The Department of Justice (DOJ) has asked the U.S. Supreme Court to refrain from reviewing a pair of recent decisions made by Minnesota’s Supreme Court denying two workers’ requests for reimbursement of medical marijuana.
Attorneys for both workers submitted requests asking the U.S. Supreme Court to review the cases and provide guidance for lower courts, but the DOJ says the request should be denied because it could force employers to violate federal law.
Employers forced to violate Controlled Substances Act
In Susan Musta v. Mendota Heights Dental Center, the Minnesota Supreme Court reversed a workers’ compensation appeals court decision forcing the employer to pay for medical marijuana. The state’s high court said forcing the employer to pay for medical marijuana was forcing it to violate the federal Controlled Substances Act (CSA).
The same applied to the other case, Daniel Bierbach v. Digger Polaris, which also saw the employer ordered to pay for a worker’s medical marijuana.
The federal high court asked the DOJ to weigh in on whether it should review these two Minnesota cases, which had been decided in 2021.
Federal legalization the solution?
In response, the DOJ said the requests for review should be denied because of the rapidly evolving nature of marijuana legalization from state to state and the fact that federal legislation could render any decision or guidance by the U.S. Supreme Court moot.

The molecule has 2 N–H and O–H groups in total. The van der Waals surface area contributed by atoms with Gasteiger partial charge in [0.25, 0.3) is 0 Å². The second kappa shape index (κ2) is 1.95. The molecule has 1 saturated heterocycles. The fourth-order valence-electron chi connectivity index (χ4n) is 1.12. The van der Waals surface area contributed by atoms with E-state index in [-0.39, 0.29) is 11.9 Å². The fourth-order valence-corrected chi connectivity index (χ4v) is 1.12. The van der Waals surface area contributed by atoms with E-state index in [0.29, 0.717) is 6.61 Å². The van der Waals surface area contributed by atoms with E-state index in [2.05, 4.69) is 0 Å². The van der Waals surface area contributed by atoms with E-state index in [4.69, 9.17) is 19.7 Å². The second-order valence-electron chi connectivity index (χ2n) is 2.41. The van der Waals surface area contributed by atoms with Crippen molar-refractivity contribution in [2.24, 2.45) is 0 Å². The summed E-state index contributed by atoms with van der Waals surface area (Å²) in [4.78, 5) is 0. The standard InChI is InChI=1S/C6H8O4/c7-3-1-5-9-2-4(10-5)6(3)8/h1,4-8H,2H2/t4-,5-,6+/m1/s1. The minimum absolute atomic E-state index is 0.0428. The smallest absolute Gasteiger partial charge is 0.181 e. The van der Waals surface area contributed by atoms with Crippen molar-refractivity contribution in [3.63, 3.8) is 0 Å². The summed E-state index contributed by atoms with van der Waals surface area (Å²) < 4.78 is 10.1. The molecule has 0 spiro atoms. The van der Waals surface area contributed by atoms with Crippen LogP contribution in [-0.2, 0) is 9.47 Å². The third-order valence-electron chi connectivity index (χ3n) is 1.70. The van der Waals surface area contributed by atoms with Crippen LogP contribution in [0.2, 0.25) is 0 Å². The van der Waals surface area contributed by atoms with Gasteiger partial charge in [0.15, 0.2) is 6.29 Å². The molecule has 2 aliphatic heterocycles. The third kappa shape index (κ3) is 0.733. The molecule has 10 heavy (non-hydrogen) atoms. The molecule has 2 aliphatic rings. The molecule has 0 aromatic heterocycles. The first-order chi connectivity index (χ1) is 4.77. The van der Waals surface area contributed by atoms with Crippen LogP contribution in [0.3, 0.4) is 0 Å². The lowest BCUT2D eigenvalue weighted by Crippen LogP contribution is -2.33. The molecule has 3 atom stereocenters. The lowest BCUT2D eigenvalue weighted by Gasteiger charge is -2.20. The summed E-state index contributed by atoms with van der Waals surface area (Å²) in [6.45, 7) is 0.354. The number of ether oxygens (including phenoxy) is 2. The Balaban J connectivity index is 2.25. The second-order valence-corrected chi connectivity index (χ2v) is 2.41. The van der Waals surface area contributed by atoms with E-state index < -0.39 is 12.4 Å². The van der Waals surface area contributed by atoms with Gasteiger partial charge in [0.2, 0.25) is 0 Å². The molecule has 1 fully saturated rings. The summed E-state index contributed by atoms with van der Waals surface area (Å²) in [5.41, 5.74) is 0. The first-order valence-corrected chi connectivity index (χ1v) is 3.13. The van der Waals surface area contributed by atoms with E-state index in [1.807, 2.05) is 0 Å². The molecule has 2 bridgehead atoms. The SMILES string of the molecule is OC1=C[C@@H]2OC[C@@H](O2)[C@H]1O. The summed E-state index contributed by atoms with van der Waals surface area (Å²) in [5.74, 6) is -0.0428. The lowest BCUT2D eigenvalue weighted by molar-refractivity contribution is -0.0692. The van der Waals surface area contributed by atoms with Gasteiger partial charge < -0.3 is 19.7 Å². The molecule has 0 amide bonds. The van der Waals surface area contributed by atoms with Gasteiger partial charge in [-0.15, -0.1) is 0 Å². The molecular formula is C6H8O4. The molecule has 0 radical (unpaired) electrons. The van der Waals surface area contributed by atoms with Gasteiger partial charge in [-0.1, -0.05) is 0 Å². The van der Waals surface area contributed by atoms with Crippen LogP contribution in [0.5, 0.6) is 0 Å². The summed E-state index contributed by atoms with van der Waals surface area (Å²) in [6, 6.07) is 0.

Further, if the guidance favored the injured workers, the DOJ agreed with the Minnesota Supreme Court in that it could force employers to violate the CSA. If a court could force reimbursement for marijuana, then employers could also be forced to reimburse for other illegal drugs if their medical benefits could be proven, the DOJ reasoned.
And the “narrow workers’ compensation issue in these cases” is only one of many in this rapidly evolving area of the law, which the legislative and executive branches of the government are better situated to consider, the DOJ said.
The DOJ response mentioned that shortly after the U.S. Supreme Court asked whether or not it should review these cases, the House of Representatives passed legislation that would remove marijuana from the CSA’s list of controlled substances altogether, which could be a solution to the problem.